“On February 6, 1954—not quite halfway through my twelve years with Douglas [Cooper]—I turned thirty. Douglas planned a birthday celebration that would also serve as a belated housewarming. But on February 5, the arctic chill that had paralysed much of Europe turned even fiercer, and for the first time in decades Castille was beautifully blanketed with a heavy fall of snow… We put the party off until Easter.
“On Easter Sunday… some of us went to the bullfight… In the course of the corrida, Picasso and Jacqueline [Roque] announced that they and the rest of their group—sixteen in all, including Picasso’s son, Paulo… and Jean Cocteau, plus entourage—would like to dine at Castille; he also announced that he had a present for us… an Ingresque drawing that had obsessed me ever since I first saw it pinned on a wall at Le Fournas: an uncompromisingly frontal image of a naked girl, legs wide apart, seated like an odalisque on a pile of cushions. It had been heavily worked. To create highlights and smudge shadows, Picasso used an eraser—a device he admitted borrowing from Matisse… I was surprised at his giving us something so personal until I realized that the gift must have been made at Jacqueline’s behest. She would have had every reason to want this erotic image removed from the studio wall: it represented one of her rivals, Geneviève Laporte. Characteristically, Picasso brought the drawing in the box that had contained the Dior wrap we had given Jacqueline for Christmas. No less characteristically, he kept the box; he liked to incorporate emballage in his work. As Picasso handed over the drawing, he said, presciently, ‘When you two split up, you’re going to have to cut it in half.’ After we broke up, Douglas simply kept it. Sadly, the drawing disappeared when Castille was burgled some years later. So far as I know, it’s still in the hands of the Mafia.” — John Richardson*
The writer, curator, collector, raconteur, art world insider, and great Picasso biographer JohnRichardson died in Manhattan this week. Volume IV of A Life of Picasso was nearly complete at the time of its author’s death, and should be published later this year.
*John Richardson, The Sorcerer’s Apprentice: Picasso, Provence, and Douglas Cooper (New York: Alfred A. Knopf, 1999), 203–204.
From top: John Richardson (left) and Pablo Picasso, photograph by André Villers (detail), courtesy Artists Rights Society (ARS), New York and ADAGP, Paris; Andy Warhol, JohnRichardson, courtesy Andy Warhol Foundation for the Visual Arts; Richardson with NanKempner at the Met Gala, circa 1980, photograph by Patrick McMullan; Richardson (right) with Boaz Mazor, circa 1975, photograph by Bob Colacello.
The poet, journalist, novelist, and editor Stephen Spender is the subject of an exhibition at Frieze London, presented by Hauser &Wirth and Moretti Fine Art.
The project explores Spender’s progressive ideas and artistic friendships, and features work by artists he personally knew and/or collected, including Michael Andrews, Frank Auerbach, David Hockney, Lucian Freud, Leon Kossoff, Henry Moore, Giorgio Morandi, Pablo Picasso, Serge Poliakoff, and Yannis Tsarouchis.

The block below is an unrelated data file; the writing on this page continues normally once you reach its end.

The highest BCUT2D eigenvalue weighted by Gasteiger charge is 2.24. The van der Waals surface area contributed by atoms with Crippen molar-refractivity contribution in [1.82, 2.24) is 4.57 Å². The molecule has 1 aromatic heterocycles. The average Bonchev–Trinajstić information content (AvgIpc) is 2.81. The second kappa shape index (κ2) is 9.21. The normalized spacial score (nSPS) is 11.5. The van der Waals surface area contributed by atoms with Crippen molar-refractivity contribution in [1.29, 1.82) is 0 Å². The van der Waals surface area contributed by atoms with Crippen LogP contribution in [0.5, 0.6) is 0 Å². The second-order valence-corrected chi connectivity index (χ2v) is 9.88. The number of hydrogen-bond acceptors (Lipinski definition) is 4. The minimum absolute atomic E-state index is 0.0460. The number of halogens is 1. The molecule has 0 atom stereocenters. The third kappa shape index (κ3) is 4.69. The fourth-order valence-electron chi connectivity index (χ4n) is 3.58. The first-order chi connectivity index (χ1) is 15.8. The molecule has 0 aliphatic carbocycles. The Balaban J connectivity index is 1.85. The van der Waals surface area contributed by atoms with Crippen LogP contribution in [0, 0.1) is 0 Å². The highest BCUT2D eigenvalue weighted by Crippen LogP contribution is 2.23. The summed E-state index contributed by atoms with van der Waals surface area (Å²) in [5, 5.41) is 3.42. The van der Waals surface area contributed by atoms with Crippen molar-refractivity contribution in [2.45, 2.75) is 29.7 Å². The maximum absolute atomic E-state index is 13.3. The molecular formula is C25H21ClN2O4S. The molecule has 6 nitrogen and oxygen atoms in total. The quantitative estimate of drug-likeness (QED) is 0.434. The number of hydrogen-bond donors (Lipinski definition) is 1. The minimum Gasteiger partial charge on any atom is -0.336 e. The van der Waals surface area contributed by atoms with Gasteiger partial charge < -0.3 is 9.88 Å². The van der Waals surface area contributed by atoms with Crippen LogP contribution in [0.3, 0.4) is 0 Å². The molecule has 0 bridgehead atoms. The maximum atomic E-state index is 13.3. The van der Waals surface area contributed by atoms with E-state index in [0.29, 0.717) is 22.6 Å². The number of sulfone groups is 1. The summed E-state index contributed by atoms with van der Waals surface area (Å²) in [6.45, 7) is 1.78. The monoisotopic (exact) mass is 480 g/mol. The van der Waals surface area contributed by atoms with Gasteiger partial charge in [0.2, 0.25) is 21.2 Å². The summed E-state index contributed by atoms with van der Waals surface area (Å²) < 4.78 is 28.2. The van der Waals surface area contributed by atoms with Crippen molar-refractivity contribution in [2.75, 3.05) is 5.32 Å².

A beautiful exhibition catalogue—edited by Ben Eastham and formatted in the style of Horizon, the journal Spender, CyrilConnolly, and Peter Watson founded in 1939—includes artwork reproductions, poems by Spender, and essays on his deep affinities with art, literature, and political activism in the 1930s. “On Censorship” by Caroline Moorehead addresses Spender’s connection with its subject through the journal he co-founded, Index on Censorship.
(In the early 1990s, Spender himself prevailed on the court system to prevent the publication of While England Sleeps, David Leavitt’s novel that appropriated stories from Spender’s autobiography World within World and added scenes of gay erotica, which he dismissed as “pornography.” Spender married twice—Natasha Spender was his widow and he was the father of Matthew and Elizabeth—but, as disclosed in his New Selected Journals and letters to ChristopherIsherwood and others, Spender’s emotional and sexual life was marked by numerous same-sex relationships.)
“We dedicate this celebrated work this morning with the belief that what is strange to us today will be familiar tomorrow.” — Mayor Richard J. Daley of Chicago, on August 15, 1967, at the unveiling of the CHICAGO PICASSO.
“Pablo Picasso’s first monumental sculpture in America—known simply as the CHICAGO PICASSO— designates the plaza in front of the Chicago Civic Center [now Daley Center] as a public gathering space. The sculpture stands 50 feet tall on a base of granite, and is constructed of the same Cor-Ten steel as the building behind it.
“In the 1960s, at the request of Skidmore, Owings & Merrill [SOM] senior partner William Hartmann, Picasso designed the site-specific sculpture to relate to the Civic Center. Hartmann envisioned the sculpture as an anchor for the center’s large granite plaza. Hartmann traveled to the artist’s home in southeastern France several times, presenting Picasso with photographs of Chicago and drawings of the projected 31-story Civic Center and adjoining plaza. Although Picasso had been sculpting for nearly 60 years, he had yet to create a large-scale civic sculpture.
“Picasso [who never visited the United States during his lifetime] spent over a year developing a maquette that he gifted to the Art Institute of Chicago. Working from the artist’s detailed guidelines, Hartmann supervised SOM’s team of structural engineers as they facilitated construction of the public artwork.” — SOM*
CHICAGO PICASSO, Daley Plaza, 50 West Washington Street, downtown Chicago.
Top: August 1967 unveiling and dedication ceremony of Chicago Picasso, Civic Center plaza, Chicago.
Middle: Pablo Picasso, Chicago Picasso (1967). Image credit: Wiki.
Bottom left: Pablo Picasso. Bottom right: Maquette, 42 inches high. Image credits: SOM and the Art Institute of Chicago.